Game Theoretic Model of Strategic Honeypot Selection in Computer Networks

  • Radek Píbil
  • Viliam Lisý
  • Christopher Kiekintveld
  • Branislav Bošanský
  • Michal Pěchouček
Part of the Lecture Notes in Computer Science book series (LNCS, volume 7638)


A honeypot is a decoy computer system used in network security to waste the time and resources of attackers and to analyze their behaviors. While there has been significant research on how to design honeypot systems, less is known about how to use honeypots strategically in network defense. Based on formal deception games, we develop two game-theoretic models that provide insight into how valuable should honeypots look like to maximize the probability that a rational attacker will attack a honeypot. The first model captures a static situation and the second allows attackers to imperfectly probe some of the systems on the network to determine which ones are likely to be real systems (and not honeypots) before launching an attack. We formally analyze the properties of the optimal strategies in the games and provide linear programs for their computation. Finally, we present the optimal solutions for a set of instances of the games and evaluate their quality in comparison to several baselines.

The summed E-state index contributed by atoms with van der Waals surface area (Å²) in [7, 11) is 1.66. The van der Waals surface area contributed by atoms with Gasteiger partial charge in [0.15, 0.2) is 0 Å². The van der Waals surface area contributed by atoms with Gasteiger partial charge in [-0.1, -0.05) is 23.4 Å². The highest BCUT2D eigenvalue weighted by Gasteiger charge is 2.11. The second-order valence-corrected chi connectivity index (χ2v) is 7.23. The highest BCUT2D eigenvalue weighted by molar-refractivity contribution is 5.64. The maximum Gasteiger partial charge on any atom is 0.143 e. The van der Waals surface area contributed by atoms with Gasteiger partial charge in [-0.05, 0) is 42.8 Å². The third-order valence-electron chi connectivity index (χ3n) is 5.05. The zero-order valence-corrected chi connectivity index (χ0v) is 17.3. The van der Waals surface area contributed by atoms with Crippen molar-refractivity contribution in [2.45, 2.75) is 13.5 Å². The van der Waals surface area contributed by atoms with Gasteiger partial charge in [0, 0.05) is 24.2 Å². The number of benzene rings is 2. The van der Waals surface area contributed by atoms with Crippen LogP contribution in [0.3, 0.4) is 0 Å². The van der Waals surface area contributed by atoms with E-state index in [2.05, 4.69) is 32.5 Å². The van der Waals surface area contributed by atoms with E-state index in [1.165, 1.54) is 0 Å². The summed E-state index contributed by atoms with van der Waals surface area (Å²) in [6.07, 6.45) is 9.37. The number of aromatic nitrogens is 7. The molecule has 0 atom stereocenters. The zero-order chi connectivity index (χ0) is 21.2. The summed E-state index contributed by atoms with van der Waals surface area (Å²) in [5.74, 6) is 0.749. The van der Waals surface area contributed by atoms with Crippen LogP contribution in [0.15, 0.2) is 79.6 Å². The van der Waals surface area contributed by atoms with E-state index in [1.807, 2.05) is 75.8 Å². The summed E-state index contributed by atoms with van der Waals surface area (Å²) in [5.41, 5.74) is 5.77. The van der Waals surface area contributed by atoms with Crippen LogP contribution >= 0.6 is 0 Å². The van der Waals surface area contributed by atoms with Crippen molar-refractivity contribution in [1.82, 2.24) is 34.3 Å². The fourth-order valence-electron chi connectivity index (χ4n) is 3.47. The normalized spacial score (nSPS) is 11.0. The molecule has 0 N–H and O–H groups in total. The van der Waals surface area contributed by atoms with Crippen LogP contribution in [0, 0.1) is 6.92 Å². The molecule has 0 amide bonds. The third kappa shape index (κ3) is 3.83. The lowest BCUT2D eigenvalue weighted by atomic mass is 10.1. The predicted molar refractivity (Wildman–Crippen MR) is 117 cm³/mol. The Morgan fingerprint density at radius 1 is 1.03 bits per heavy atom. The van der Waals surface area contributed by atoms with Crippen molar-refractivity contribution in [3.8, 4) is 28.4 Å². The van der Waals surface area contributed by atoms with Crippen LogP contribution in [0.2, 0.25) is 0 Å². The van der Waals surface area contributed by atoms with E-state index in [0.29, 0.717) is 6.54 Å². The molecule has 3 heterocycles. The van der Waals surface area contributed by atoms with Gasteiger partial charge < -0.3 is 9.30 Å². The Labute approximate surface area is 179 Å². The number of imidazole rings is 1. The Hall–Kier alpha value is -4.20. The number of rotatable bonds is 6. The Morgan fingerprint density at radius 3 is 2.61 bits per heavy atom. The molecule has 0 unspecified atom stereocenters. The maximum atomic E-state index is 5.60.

honeypots game theory network security deception 


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Copyright information

© Springer-Verlag Berlin Heidelberg 2012

Authors and Affiliations

  • Radek Píbil
    • 1
  • Viliam Lisý
    • 1
  • Christopher Kiekintveld
    • 2
  • Branislav Bošanský
    • 1
  • Michal Pěchouček
    • 1
  1. 1.Agent Technology Center, Department of Computer Science and Engineering, Faculty of Electrical EngineeringCzech Technical University in PragueCzech Republic
  2. 2.Department of Computer ScienceUniversity of Texas at El Paso (UTEP)United States of America

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